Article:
A new book that examines the relationship between President Donald Trump and Fox News is set to be released Tuesday. The book’s title says it all: “Hoax: Donald Trump, Fox News, and the Dangerous Distortion of Truth.” It was written by CNN media analyst Brian Stelter, and today it’s already #1 on Amazon (based on pre-orders). In writing the book, Stelter reportedly spoke with over 250 current and former Fox insiders, to piece together “the twisted story of the relationship between Donald Trump and Fox News.”

The book managed to do what is rarely done in TV news, bring a personality from one network onto another. MSNBC’s Rachel Maddow interviewed Stelter Friday night. Mediaite called it a “rare cable news crossover” saying:

Maddow opened with a segment reading selections from Stelter’s book, with particular emphasis on the coronavirus, what Trump was hearing from Fox Newsers early on, and claims Trump himself made early on, like that the virus would go away in April with the warmer weather.

Stelter said to Maddow he’s heard from “so many sources” inside Fox lamenting the direction the network has taken, and said that comments from some hosts on Fox about the coronavirus may have “lulled [Trump] into a false sense of complacency.”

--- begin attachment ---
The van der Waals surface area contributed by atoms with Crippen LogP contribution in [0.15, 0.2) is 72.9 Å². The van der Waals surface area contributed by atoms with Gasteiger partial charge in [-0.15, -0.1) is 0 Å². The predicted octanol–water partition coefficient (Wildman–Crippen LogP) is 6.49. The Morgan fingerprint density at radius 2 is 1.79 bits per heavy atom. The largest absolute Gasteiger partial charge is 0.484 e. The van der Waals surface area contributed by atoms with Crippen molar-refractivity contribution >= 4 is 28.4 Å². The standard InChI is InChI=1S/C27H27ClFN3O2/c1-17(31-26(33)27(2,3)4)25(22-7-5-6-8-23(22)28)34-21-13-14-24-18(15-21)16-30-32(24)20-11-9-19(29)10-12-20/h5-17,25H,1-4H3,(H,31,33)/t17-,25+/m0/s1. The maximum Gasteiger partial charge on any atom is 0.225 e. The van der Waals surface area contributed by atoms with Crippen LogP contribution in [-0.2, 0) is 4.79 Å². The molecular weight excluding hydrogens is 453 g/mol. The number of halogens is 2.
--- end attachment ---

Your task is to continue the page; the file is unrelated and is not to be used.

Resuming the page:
Maddow is a direct competitor in the 9pm cable news spot with one of the main figures in the book, Sean Hannity. This excerpt released via Vanity Fair goes into extensive detail about the close relationship between Fox News’ #1 star and the president:

“Hannity played his part masterfully. But his friends told me he was burnt out for long stretches of the Trump presidency. Being the president’s “shadow chief of staff,” as he was known around the White House, could be a thrill, but it was also a serious burden. Hannity counseled Trump at all hours of the day; one of his confidants said the president treated Hannity like Melania, a wife in a sexless marriage. Arguably, he treated Hannity better than Melania…

Hannity chose this life, so no one felt sorry for him, but the stress took its toll. “Hannity would tell you, off-off-off the record, that Trump is a batshit crazy person,” one of his associates said. Another friend concurred: “Hannity has said to me more than once, ‘he’s crazy.’”

But Hannity’s commitment to GOP priorities and to his own business model meant he could never say any of this publicly. If one of his friends went on the record quoting Hannity questioning Trump’s mental fitness, that would be the end of the friendship.”